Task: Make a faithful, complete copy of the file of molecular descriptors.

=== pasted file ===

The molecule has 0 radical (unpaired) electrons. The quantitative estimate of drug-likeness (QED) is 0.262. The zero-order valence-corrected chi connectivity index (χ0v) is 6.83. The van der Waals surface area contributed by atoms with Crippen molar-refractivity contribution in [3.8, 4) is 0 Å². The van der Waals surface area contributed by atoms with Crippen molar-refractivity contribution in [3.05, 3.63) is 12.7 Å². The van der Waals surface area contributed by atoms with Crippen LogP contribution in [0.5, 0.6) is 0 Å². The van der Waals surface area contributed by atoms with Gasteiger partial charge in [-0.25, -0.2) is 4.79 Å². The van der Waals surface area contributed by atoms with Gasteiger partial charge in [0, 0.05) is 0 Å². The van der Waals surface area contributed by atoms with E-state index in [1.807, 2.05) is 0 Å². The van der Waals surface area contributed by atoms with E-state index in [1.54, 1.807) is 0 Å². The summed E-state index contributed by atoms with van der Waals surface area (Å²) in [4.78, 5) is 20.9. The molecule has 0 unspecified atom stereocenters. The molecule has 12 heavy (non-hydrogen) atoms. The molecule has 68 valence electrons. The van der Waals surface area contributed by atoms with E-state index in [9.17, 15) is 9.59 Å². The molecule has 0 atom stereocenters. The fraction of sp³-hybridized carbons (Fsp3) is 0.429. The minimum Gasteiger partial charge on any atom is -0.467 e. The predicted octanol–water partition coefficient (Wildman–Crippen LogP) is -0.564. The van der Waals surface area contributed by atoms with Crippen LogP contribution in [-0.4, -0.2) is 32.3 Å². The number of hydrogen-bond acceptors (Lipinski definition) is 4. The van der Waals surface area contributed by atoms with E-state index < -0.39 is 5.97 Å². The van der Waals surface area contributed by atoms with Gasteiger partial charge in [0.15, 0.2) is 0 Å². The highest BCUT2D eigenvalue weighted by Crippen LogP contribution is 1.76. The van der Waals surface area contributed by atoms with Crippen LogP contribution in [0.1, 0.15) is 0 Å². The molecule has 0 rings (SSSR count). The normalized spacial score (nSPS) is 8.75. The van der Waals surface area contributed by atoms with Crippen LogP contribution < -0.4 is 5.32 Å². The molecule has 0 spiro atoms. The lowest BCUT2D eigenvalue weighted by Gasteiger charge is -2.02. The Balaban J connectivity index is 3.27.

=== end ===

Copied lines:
The molecule has 0 radical (unpaired) electrons. The quantitative estimate of drug-likeness (QED) is 0.262. The zero-order valence-corrected chi connectivity index (χ0v) is 6.83. The van der Waals surface area contributed by atoms with Crippen molar-refractivity contribution in [3.8, 4) is 0 Å². The van der Waals surface area contributed by atoms with Crippen molar-refractivity contribution in [3.05, 3.63) is 12.7 Å². The van der Waals surface area contributed by atoms with Crippen LogP contribution in [0.5, 0.6) is 0 Å². The van der Waals surface area contributed by atoms with Gasteiger partial charge in [-0.25, -0.2) is 4.79 Å². The van der Waals surface area contributed by atoms with Gasteiger partial charge in [0, 0.05) is 0 Å². The van der Waals surface area contributed by atoms with E-state index in [1.807, 2.05) is 0 Å². The van der Waals surface area contributed by atoms with E-state index in [1.54, 1.807) is 0 Å². The summed E-state index contributed by atoms with van der Waals surface area (Å²) in [4.78, 5) is 20.9. The molecule has 0 unspecified atom stereocenters. The molecule has 12 heavy (non-hydrogen) atoms. The molecule has 68 valence electrons. The van der Waals surface area contributed by atoms with E-state index in [9.17, 15) is 9.59 Å². The molecule has 0 atom stereocenters. The fraction of sp³-hybridized carbons (Fsp3) is 0.429. The minimum Gasteiger partial charge on any atom is -0.467 e. The predicted octanol–water partition coefficient (Wildman–Crippen LogP) is -0.564. The van der Waals surface area contributed by atoms with Crippen LogP contribution in [-0.4, -0.2) is 32.3 Å². The number of hydrogen-bond acceptors (Lipinski definition) is 4. The van der Waals surface area contributed by atoms with E-state index < -0.39 is 5.97 Å². The van der Waals surface area contributed by atoms with Gasteiger partial charge in [0.15, 0.2) is 0 Å². The highest BCUT2D eigenvalue weighted by Crippen LogP contribution is 1.76. The van der Waals surface area contributed by atoms with Crippen LogP contribution in [0.1, 0.15) is 0 Å². The molecule has 0 rings (SSSR count). The normalized spacial score (nSPS) is 8.75. The van der Waals surface area contributed by atoms with Crippen LogP contribution < -0.4 is 5.32 Å². The molecule has 0 spiro atoms. The lowest BCUT2D eigenvalue weighted by Gasteiger charge is -2.02. The Balaban J connectivity index is 3.27.